because of a covering of husk and dust?
       While life remains, let a man live happily,
       let him feed on butter though he runs in debt;
       When once the body becomes ashes,
       how can it ever return again?

Religion is invented by man

The Carvaka believed that religion was invented and made up by men, having no divine authority.

       The three authors of the Vedas were buffoons, knaves, and demons.
       All the well-known formulae of the pandits, jarphari, turphari, etc.
       and all the obscene rites for the queen commanded in Aswamedha,
       these were invented by buffoons, and so all the various kinds of presents to the priests,
       while the eating of flesh was similarly commanded by night-prowling demons.

Ancient Indian philosophers

  • Asanga (c. 300), exponent of the Yogacara
  • Bhartrihari (c 450–510 AD), early figure in Indic linguistic theory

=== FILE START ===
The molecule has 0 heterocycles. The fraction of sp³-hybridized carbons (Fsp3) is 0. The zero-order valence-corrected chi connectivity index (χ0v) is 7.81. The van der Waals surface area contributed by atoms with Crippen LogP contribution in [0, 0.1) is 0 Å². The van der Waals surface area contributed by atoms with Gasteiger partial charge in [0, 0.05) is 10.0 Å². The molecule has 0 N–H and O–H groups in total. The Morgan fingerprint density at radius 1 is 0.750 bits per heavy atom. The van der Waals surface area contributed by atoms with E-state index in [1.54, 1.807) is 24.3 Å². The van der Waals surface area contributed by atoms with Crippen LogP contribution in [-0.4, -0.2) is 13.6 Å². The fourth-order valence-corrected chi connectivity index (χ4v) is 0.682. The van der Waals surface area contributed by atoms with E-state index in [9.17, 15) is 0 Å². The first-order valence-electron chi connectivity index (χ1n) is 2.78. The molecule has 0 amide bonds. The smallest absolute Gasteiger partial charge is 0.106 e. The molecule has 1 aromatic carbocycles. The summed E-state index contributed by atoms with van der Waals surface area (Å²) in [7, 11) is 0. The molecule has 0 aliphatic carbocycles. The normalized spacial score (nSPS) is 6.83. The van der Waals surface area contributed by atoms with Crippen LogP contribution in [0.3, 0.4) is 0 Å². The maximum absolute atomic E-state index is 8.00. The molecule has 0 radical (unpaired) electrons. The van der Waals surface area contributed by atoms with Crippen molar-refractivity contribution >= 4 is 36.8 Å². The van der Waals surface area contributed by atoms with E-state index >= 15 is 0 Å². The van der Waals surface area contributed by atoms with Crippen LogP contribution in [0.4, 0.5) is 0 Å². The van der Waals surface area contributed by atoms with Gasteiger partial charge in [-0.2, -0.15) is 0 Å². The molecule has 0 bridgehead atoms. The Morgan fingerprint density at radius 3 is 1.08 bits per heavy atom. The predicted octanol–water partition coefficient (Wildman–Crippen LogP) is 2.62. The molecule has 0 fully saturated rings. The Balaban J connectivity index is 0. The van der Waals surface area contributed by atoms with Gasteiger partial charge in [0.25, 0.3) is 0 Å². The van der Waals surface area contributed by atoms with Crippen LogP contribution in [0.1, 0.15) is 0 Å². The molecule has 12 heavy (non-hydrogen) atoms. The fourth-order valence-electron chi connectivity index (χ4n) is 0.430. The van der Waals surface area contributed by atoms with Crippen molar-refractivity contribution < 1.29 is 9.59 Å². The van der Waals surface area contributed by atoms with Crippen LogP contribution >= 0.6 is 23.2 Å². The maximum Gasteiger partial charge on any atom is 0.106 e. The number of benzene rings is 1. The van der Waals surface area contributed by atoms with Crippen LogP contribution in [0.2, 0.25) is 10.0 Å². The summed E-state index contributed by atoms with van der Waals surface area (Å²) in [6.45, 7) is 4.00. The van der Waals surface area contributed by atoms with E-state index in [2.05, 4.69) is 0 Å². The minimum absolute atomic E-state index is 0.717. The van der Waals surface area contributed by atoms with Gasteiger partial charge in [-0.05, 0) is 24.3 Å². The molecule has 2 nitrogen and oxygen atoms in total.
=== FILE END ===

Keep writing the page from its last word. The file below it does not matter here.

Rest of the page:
• Bodhidharma (c. 440–528 AD), founder of the Zen school of Buddhism
  • Chanakya (c.350 - c.275 BC), author of Arthashastra, professor (acharya) of political science at the Takshashila University
  • Dignāga (c. 500), one of the founders of Buddhist school of Indian logic.
  • Gautama Buddha (563 BC - 483 BC), founder of Buddhist school of thought
  • Gotama (c. 2nd–3rd century AD), wrote the Nyaya Sutras, considered to be the foundation of the Nyaya school.
  • Haribhadra (8th Century CE), a Jaina thinker, author and great proponent of anekāntavāda and classical yoga, as a soteriological system of meditation in Jaina context. His works include Ṣaḍdarśanasamuccaya and Yogabindu.
  • Hemacandra (1089–1172 CE) - a Jaina thinker, author, historian, grammarian and logician. His works include Yogaśāstra and Trishashthishalakapurushacharitra.
  • Jaimini, author of Purva Mimamsa Sutras
  • Kanada (c. 600 BC), founded the philosophical school of Vaisheshika, gave theory of atomism
  • Kapila (c. 500 BC), proponent of the Samkhya system of philosophy